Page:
I assume that this is the last of the three discs that John Lenehan
and Naxos are devoting to the piano works of John Ireland. I must
say that I am disappointed that it does not seem to be a complete
cycle. Three works from the canon appear to be missing
from this edition – the Three Dances, Indian Summer
and the Sea Idyll. I guess that there is an excuse for
Indian Summer as it is not part of the Stainer and Bell
Complete Piano Works. However, the other two works are printed
here. Perhaps Naxos feels that the Sea Idyll is somehow
unrepresentative? And maybe the Dances are deemed to be
‘teaching music’ and therefore unworthy of the cognoscenti’s attention.
This is a pity and one thinks of tar and ha’pennies …..
Yet perhaps I nitpick,
for this CD is an excellent addition to the growing conspectus
of John Ireland’s Piano Music. There are now some four ‘complete’
editions in circulation although I think that Eric Parkin on
Chandos is only available as MP3 download. Additionally Mark
Bebbington is adding to the lists.
to Ireland’s piano music was by way of the old Lyrita records
cut by Parkin and now happily available on CD. There is definitely
a ‘touch of magic’ in these recordings that seems to be lacking
from Lenehan’s playing. Yet there is much that impresses me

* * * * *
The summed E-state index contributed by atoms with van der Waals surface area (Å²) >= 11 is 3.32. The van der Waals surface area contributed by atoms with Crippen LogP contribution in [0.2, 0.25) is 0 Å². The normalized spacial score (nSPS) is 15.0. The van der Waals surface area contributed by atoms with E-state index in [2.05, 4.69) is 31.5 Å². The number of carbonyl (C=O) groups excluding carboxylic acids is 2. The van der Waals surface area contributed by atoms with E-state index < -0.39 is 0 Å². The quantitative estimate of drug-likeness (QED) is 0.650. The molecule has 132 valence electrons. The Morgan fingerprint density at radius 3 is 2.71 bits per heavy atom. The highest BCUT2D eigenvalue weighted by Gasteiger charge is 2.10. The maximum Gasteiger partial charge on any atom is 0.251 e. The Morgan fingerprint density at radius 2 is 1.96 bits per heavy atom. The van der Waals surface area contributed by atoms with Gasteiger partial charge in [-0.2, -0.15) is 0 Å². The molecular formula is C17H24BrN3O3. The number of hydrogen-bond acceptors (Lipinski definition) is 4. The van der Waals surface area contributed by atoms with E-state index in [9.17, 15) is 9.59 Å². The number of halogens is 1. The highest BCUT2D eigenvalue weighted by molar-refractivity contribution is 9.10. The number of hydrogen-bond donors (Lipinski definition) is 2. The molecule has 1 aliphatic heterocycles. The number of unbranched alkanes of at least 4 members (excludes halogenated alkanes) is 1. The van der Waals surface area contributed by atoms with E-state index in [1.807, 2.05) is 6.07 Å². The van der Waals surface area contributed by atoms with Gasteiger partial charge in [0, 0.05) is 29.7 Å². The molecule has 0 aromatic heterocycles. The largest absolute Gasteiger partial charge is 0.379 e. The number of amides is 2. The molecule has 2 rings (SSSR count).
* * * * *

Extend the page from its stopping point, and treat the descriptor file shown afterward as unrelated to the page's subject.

in this present Volume 3.
My favourite John
Ireland piano number is Spring Will Not Wait which is
actually an epilogue to the Housman song-cycle We’ll to the
Woods No More. The piece is meant to summarise and comment
upon the foregoing songs. It is a complex miniature that is
full of Ireland’s bitter-sweet harmonies and other characteristic
fingerprints. Yet this present version does not work for me.
It seems a little fast in places and some of the detail manages
to get lost: somehow my interest in the music seems to disappear
mid-piece – and is not really recovered. And this is in a piece
that has meant so much to me over the years! I listened to this
track three times to try to bottom out what is wrong –and I
guess that we are back to one word – magic.
Now the Soliloquy
is a different matter. This is a piece that is in my gift and
I have always enjoyed playing it to the best of my limited abilities.
Lenehan seems to capture the mood of introspection well and
perhaps his slightly faster tempi stop the piece from becoming
I enjoyed the performance
of the Ballade of London Nights. This was a work that
Ireland had left unfinished at the time of his death. It was
completed by judicious use of the opening material and was published
posthumously. London Nights is believed to have been
written about 1931, although there are conflicting views about
this. Of course it is one of a number of pieces in which Ireland
celebrated the Capital City. The slightly programmatic content
of the music is supposed to be suggestive of an early evening
in Chelsea followed by a more rumbustious session in Soho and
then a quite reflective moment on the Embankment by the river.
Yet the programme – if there actually be one – is largely redundant:
the music works ‘absolutely’.
The most important
composition on this CD is the Piano Sonata. This demanding